Beginning with the 2018-19 school year, as part of the annual student assessment inventory, if a school is screening students for indicators of dyslexia, then the school must report the number of students and grade levels of the students screened. This data must be disaggregated by subgroups of students. The dyslexia advisory council must use this data when developing options for the best way to implement dyslexia screenings and when advising the OSPI on dyslexia.
OSPI may adopt rules including a timeline for school districts to implement the required dyslexia screenings.
Fiscal Note: Available.
Creates Committee/Commission/Task Force that includes Legislative members: No.
Effective Date: Ninety days after adjournment of session in which bill is passed.
Staff Summary of Public Testimony on Original Bill (Early Learning & K-12 Education): The committee recommended a different version of the bill than what was heard. PRO: A decade ago there was significant legislation and funding to assist students with dyslexia. During the intervening time that focus has faded but there is so much more that can be done.
Experienced teachers know that not all children learn using whole language methods. Students who are struggling with reading respond to learning phonics. It gives students a skill to decode words. It is important that teachers are trained in phonics.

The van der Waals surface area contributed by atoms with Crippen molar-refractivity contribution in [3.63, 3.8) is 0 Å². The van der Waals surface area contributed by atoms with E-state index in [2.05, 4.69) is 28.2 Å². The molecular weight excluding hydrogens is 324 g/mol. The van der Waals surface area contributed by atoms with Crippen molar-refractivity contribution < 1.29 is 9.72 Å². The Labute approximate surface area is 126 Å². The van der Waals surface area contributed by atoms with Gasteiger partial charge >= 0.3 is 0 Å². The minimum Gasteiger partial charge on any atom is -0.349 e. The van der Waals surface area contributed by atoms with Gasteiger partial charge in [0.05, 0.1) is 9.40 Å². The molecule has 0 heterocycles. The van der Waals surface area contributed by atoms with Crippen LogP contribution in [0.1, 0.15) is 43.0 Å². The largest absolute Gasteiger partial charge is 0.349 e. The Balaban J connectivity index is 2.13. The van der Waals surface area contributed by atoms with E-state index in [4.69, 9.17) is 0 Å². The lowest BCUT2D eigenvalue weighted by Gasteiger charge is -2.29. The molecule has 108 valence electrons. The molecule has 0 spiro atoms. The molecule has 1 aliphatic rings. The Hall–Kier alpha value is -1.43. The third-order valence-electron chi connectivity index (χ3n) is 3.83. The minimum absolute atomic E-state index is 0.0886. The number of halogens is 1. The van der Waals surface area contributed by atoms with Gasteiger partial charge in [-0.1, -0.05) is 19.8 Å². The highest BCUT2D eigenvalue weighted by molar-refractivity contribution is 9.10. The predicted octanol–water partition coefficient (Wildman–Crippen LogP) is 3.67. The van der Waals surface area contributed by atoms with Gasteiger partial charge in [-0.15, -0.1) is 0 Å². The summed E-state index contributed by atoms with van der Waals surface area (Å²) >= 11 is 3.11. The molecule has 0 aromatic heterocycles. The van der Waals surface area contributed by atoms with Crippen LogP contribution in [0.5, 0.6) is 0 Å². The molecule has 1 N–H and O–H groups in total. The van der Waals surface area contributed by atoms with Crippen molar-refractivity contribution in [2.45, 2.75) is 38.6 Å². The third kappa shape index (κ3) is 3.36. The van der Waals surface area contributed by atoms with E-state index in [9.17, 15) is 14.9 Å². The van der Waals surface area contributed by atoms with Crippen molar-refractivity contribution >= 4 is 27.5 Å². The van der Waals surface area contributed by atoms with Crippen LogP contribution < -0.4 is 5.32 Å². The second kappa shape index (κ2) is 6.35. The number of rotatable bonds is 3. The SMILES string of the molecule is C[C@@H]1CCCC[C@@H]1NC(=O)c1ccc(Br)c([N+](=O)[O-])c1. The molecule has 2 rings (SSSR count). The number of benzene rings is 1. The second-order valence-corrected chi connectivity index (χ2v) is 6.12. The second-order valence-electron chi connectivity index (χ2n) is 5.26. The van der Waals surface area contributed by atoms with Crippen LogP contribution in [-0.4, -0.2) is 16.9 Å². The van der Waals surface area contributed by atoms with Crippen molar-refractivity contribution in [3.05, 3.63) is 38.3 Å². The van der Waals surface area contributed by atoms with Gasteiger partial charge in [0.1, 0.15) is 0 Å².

Dyslexia is very prevalent in our general population and in our schools. Students participating in the highly capable program can still have dyslexia. This is why it is important that there is early universal screening for dyslexia. We should not wait for students to fail before they have the opportunity to be screened.
The free, online screenings are not quality screenings. We need actual data. Dyslexia often is accompanied by other learning disabilities: dysgraphia, dyscalculia, and dyspraxia. We strongly encourage including universal screenings for these as well.
Supports and interventions must provided for students identified by the early screening as having some indicators of dyslexia. The lack of supports or remediation for these students negatively impacts the social and emotional well-being of the students and their families.
CON: The piece that is missing in this bill is the requirement to provide early interventions for students struggling to read. Screenings are a method of assessment that is intentionally designed to over-identify students for the purposes of interventions. There should not be mandatory evaluations based on the screenings.
OTHER: Dyslexia does not automatically make a student eligible for special education. Therefore, we would like the requirement be removed for school districts to conduct a formal evaluation if the screening indicates some level of dyslexia. We prefer that the screening be used to indicate whether a referral for special education may be needed, which would require parental consent. Supports and interventions should be provided for students identified by the screening as having some indicators of dyslexia.